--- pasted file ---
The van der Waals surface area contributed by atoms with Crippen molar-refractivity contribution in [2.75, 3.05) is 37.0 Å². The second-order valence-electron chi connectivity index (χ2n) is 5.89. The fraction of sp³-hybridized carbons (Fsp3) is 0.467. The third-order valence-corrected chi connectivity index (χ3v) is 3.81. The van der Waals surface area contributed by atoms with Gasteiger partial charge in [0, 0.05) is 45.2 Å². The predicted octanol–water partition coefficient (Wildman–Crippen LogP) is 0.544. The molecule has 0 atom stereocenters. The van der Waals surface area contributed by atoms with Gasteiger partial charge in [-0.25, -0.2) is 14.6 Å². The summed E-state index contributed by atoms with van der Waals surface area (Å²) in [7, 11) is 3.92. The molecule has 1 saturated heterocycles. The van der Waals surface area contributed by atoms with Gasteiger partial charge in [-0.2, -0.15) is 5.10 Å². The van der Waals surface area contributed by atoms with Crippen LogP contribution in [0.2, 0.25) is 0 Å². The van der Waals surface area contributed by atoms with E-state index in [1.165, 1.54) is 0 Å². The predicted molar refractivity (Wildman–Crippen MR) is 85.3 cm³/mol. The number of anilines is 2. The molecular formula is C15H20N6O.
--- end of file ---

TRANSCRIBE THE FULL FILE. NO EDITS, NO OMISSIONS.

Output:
The van der Waals surface area contributed by atoms with Crippen molar-refractivity contribution in [2.75, 3.05) is 37.0 Å². The second-order valence-electron chi connectivity index (χ2n) is 5.89. The fraction of sp³-hybridized carbons (Fsp3) is 0.467. The third-order valence-corrected chi connectivity index (χ3v) is 3.81. The van der Waals surface area contributed by atoms with Gasteiger partial charge in [0, 0.05) is 45.2 Å². The predicted octanol–water partition coefficient (Wildman–Crippen LogP) is 0.544. The molecule has 0 atom stereocenters. The van der Waals surface area contributed by atoms with Gasteiger partial charge in [-0.25, -0.2) is 14.6 Å². The summed E-state index contributed by atoms with van der Waals surface area (Å²) in [7, 11) is 3.92. The molecule has 1 saturated heterocycles. The van der Waals surface area contributed by atoms with Gasteiger partial charge in [-0.2, -0.15) is 5.10 Å². The van der Waals surface area contributed by atoms with Crippen LogP contribution in [0.2, 0.25) is 0 Å². The van der Waals surface area contributed by atoms with E-state index in [1.165, 1.54) is 0 Å². The predicted molar refractivity (Wildman–Crippen MR) is 85.3 cm³/mol. The number of anilines is 2. The molecular formula is C15H20N6O.